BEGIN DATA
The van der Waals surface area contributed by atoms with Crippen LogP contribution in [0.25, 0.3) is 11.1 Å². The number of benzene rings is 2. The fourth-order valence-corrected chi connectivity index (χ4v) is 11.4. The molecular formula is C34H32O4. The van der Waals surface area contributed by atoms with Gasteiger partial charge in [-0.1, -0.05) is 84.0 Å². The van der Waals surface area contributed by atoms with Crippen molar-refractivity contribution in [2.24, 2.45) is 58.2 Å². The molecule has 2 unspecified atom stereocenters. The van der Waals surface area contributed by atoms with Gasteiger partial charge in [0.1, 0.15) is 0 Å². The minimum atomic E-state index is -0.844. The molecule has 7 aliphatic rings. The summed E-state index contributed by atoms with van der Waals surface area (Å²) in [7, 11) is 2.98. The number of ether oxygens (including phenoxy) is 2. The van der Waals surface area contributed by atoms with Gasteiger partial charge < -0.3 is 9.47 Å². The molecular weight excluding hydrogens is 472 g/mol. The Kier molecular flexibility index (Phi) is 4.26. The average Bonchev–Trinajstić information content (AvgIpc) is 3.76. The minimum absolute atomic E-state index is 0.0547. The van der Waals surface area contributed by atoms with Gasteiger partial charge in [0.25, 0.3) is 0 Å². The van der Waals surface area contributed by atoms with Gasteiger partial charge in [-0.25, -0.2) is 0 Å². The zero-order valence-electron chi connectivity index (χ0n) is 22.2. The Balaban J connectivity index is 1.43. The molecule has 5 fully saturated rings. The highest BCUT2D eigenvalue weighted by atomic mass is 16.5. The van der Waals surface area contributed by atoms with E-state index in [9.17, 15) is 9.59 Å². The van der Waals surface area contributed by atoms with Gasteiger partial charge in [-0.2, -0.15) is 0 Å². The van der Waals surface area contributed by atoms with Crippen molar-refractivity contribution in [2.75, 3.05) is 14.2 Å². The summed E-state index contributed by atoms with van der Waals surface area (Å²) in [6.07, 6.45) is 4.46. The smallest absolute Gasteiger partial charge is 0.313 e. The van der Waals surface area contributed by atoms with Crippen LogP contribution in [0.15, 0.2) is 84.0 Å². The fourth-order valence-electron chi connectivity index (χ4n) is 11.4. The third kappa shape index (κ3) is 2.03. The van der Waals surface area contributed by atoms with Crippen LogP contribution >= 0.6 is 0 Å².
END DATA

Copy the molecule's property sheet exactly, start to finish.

The van der Waals surface area contributed by atoms with Crippen LogP contribution in [0.25, 0.3) is 11.1 Å². The number of benzene rings is 2. The fourth-order valence-corrected chi connectivity index (χ4v) is 11.4. The molecular formula is C34H32O4. The van der Waals surface area contributed by atoms with Gasteiger partial charge in [-0.1, -0.05) is 84.0 Å². The van der Waals surface area contributed by atoms with Crippen molar-refractivity contribution in [2.24, 2.45) is 58.2 Å². The molecule has 2 unspecified atom stereocenters. The van der Waals surface area contributed by atoms with Gasteiger partial charge in [0.1, 0.15) is 0 Å². The minimum atomic E-state index is -0.844. The molecule has 7 aliphatic rings. The summed E-state index contributed by atoms with van der Waals surface area (Å²) in [7, 11) is 2.98. The number of ether oxygens (including phenoxy) is 2. The van der Waals surface area contributed by atoms with Gasteiger partial charge < -0.3 is 9.47 Å². The molecular weight excluding hydrogens is 472 g/mol. The Kier molecular flexibility index (Phi) is 4.26. The average Bonchev–Trinajstić information content (AvgIpc) is 3.76. The minimum absolute atomic E-state index is 0.0547. The van der Waals surface area contributed by atoms with Gasteiger partial charge in [0.25, 0.3) is 0 Å². The van der Waals surface area contributed by atoms with Gasteiger partial charge in [-0.25, -0.2) is 0 Å². The zero-order valence-electron chi connectivity index (χ0n) is 22.2. The Balaban J connectivity index is 1.43. The molecule has 5 fully saturated rings. The highest BCUT2D eigenvalue weighted by atomic mass is 16.5. The van der Waals surface area contributed by atoms with E-state index in [9.17, 15) is 9.59 Å². The van der Waals surface area contributed by atoms with Gasteiger partial charge in [-0.2, -0.15) is 0 Å². The van der Waals surface area contributed by atoms with Crippen molar-refractivity contribution in [2.75, 3.05) is 14.2 Å². The summed E-state index contributed by atoms with van der Waals surface area (Å²) in [6.07, 6.45) is 4.46. The smallest absolute Gasteiger partial charge is 0.313 e. The van der Waals surface area contributed by atoms with Crippen LogP contribution in [0.15, 0.2) is 84.0 Å². The fourth-order valence-electron chi connectivity index (χ4n) is 11.4. The third kappa shape index (κ3) is 2.03. The van der Waals surface area contributed by atoms with Crippen LogP contribution >= 0.6 is 0 Å².